As August ends, Swarthmore again awakens from summer’s relative calm to the surging crowd of returning and new students and the routine bustle and noise of college life. Next year, as summer begins, most students will again leave, and the campus will return to a state of partial hibernation. Yet even as the college passes through these cycles year after year, some things remain virtually unchanged. Students come and go, seasons evolve, classes end and grades are delivered, but the tour-guiding program trudges on — responsible, ultimately, for presenting the campus to the endless stream of prospective students eager to see the campus and learn about its quirks and charms. Every summer, waves of newly released high-schoolers anxiously immersed in the college process sweep the nation in search of a college right for them. The Phoenix’s Axel Kodat interviewed summer tour guides Steven Gu ’15 and Aileen Eisenberg ’15 about some distinctive aspects of the experience.
What aspects of the college tend to upset parents the most?
AE: There are some concerns that constantly resurface, such as a lack of air conditioning in the dorms and gender neutral bathrooms (that’s a huge one). I think that, most often, families are overwhelmed by the amount of information that is being thrown at them, so they remain relatively quiet.
SG: There are a few fans [of general neutral bathrooms] here and there each week, but a majority of parents (mostly parents) disapprove and find it odd.
What difficulties do you often face as a tour guide?
SG: Dealing with parents or students who are not interested at all throughout the tour and parent’s judge-y looks when talking about certain aspects of campus (such as gender-neutral bathrooms).
AE: I’ve had parental tantrums, but only a few of them, and mostly in regard to gender neutral bathrooms or pass/fail first semester… Sometimes it can be frustrating when we try to represent and talk about the school, and feel “rejected” by families, but, then again, this is their process, their college search. I try not to get discouraged by a seemingly apathetic/distant group, and keep on with the tour as if they were extremely engaged.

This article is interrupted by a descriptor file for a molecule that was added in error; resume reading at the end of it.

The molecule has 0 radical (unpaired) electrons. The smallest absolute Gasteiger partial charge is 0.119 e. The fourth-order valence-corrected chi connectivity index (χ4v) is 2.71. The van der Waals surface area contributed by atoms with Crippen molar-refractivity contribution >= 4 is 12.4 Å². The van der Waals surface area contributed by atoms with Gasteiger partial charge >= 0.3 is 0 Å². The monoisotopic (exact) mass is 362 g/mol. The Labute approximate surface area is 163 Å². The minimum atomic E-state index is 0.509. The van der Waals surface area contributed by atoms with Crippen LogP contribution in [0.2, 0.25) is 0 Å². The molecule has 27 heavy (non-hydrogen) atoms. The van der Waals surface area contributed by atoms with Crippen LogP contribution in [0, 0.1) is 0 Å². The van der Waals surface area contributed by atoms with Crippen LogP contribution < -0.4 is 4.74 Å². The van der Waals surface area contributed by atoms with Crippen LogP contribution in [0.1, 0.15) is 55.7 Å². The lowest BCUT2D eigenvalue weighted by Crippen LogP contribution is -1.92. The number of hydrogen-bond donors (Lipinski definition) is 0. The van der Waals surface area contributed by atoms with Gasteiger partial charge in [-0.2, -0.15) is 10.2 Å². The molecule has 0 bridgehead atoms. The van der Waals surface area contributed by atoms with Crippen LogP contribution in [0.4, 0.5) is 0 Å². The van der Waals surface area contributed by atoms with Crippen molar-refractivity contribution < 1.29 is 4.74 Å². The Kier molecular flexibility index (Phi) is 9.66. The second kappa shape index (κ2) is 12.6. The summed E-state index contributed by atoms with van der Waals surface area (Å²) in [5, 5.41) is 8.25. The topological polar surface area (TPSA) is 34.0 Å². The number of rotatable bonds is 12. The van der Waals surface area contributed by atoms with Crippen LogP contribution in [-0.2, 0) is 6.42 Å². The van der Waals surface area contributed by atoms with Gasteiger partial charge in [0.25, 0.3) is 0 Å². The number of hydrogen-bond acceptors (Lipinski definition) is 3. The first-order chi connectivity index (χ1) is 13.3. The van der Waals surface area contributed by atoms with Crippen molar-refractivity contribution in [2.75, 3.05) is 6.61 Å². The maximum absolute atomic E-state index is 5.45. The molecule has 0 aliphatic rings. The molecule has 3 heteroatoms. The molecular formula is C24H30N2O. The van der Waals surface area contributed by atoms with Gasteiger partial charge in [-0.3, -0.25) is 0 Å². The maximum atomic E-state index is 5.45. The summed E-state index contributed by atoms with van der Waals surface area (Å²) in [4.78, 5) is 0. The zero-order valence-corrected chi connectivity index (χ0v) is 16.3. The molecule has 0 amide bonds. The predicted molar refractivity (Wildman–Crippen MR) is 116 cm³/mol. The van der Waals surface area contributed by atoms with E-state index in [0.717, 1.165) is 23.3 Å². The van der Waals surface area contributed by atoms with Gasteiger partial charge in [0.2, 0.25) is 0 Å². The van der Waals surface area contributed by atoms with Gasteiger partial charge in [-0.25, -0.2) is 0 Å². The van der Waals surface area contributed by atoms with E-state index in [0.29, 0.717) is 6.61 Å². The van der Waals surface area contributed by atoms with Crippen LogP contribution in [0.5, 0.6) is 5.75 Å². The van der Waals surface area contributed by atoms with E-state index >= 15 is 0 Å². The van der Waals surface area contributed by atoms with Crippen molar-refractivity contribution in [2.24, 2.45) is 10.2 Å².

What are some of the worst or most embarrassing experiences you’ve had on your tours?
AE: I’ve definitely fallen on tours, and sometimes I’m speaking so much that I burp a little and have to catch my breath (slightly embarrassing, but always really funny to me).
SG: The worst experience I’ve had with a tour was when a mother on a tour was trying to guess my ethnicity on a tour when I mentioned that I will be taking Japanese next semester and then stopped my tour to ask my ethnicity to prove her daughter wrong in their guessing game. The daughter looked so embarrassed.
AE: Once when I was discussing security of our campus and the lack of blue-light boxes, a parent defended me in front of the group talking about how he had never heard of a blue-light box saving anyone’s life. And my most recent tour featured a mother that joked with me about my hand (which is bandaged for a burn), and told the group to straighten out, or else I’d harm my other hand doing it for them.
SG: I think the best/funniest tour experience I had was giving a tour to a group of Korean students from Seoul and how they were just a great group of students to give a tour to, but also how they really loved the big chair. We hung around the big chair for about 15 minutes of the tour.
What questions do you get most often?
SG: Whether or not the college feels too small and whether or not we have AC in the dorms.
AE: Parents love to ask where else I applied — but I avoid naming names and try for a general, diplomatic response.
What are some of the strangest or most amusing questions you’ve been asked?
SG: I think my favorite odd question I’ve received on tours is whether or not you can open windows in the dorms. That question and whether the college supplies toilet paper or students have to supply that themselves are probably the two most amusing questions I receive on a consistent basis.
AE: “Can you open the windows in the dorm rooms?” “Does the Quaker matchbox exist, and are you in a relationship that is on its way to the matchbox?” I’ve also been asked how old I am several times (as in the adults thought I was 12 or 15…).
Finally, what has been your favorite part of the tour-guiding experience?
SG: My favorite part is meeting students who are really interested in the college. I think it’s really awesome seeing some students’ faces light up on the tour or get excited by something you’re mentioning about the college.
AE: I really enjoy talking about the school and explaining why, for me, it is a good place to go to college. Having to articulate why different aspects of our campus are enticing or important has made me appreciate the school more. It’s nice to see the various types of students that are considering Swarthmore, but more than that, I really do enjoy giving a tour in which I feel that I have successfully represented the college, both in regards to my experience here, and that which I have gathered from others.